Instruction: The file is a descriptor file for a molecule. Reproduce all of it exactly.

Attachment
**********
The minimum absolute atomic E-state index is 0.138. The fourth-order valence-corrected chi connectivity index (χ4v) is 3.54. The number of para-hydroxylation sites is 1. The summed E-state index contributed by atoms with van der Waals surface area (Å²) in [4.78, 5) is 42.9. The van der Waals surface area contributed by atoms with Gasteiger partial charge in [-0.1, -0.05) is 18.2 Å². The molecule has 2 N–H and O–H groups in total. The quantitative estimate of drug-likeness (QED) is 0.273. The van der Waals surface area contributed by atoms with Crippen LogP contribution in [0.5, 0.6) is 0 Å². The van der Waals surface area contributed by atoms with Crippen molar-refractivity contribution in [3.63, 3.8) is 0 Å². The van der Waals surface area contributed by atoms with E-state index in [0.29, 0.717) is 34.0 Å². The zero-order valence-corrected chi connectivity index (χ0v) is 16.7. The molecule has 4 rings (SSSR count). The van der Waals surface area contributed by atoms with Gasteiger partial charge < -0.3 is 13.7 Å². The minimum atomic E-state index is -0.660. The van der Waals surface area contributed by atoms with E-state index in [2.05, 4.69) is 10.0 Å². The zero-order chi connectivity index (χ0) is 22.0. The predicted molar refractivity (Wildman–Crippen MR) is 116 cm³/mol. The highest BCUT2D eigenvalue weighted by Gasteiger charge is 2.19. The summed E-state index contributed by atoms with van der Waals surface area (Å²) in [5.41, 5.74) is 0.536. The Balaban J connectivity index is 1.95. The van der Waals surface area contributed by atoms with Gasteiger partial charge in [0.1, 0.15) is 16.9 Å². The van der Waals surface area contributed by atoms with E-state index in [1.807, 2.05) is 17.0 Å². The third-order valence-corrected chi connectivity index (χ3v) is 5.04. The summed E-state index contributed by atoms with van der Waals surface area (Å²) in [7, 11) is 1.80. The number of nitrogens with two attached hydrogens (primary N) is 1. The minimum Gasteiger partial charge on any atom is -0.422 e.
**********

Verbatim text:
The minimum absolute atomic E-state index is 0.138. The fourth-order valence-corrected chi connectivity index (χ4v) is 3.54. The number of para-hydroxylation sites is 1. The summed E-state index contributed by atoms with van der Waals surface area (Å²) in [4.78, 5) is 42.9. The van der Waals surface area contributed by atoms with Gasteiger partial charge in [-0.1, -0.05) is 18.2 Å². The molecule has 2 N–H and O–H groups in total. The quantitative estimate of drug-likeness (QED) is 0.273. The van der Waals surface area contributed by atoms with Crippen LogP contribution in [0.5, 0.6) is 0 Å². The van der Waals surface area contributed by atoms with Crippen molar-refractivity contribution in [3.63, 3.8) is 0 Å². The van der Waals surface area contributed by atoms with E-state index in [0.29, 0.717) is 34.0 Å². The zero-order valence-corrected chi connectivity index (χ0v) is 16.7. The molecule has 4 rings (SSSR count). The van der Waals surface area contributed by atoms with Gasteiger partial charge < -0.3 is 13.7 Å². The minimum atomic E-state index is -0.660. The van der Waals surface area contributed by atoms with E-state index in [2.05, 4.69) is 10.0 Å². The zero-order chi connectivity index (χ0) is 22.0. The predicted molar refractivity (Wildman–Crippen MR) is 116 cm³/mol. The highest BCUT2D eigenvalue weighted by Gasteiger charge is 2.19. The summed E-state index contributed by atoms with van der Waals surface area (Å²) in [5.41, 5.74) is 0.536. The Balaban J connectivity index is 1.95. The van der Waals surface area contributed by atoms with Gasteiger partial charge in [0.1, 0.15) is 16.9 Å². The van der Waals surface area contributed by atoms with E-state index in [1.807, 2.05) is 17.0 Å². The third-order valence-corrected chi connectivity index (χ3v) is 5.04. The summed E-state index contributed by atoms with van der Waals surface area (Å²) in [7, 11) is 1.80. The number of nitrogens with two attached hydrogens (primary N) is 1. The minimum Gasteiger partial charge on any atom is -0.422 e.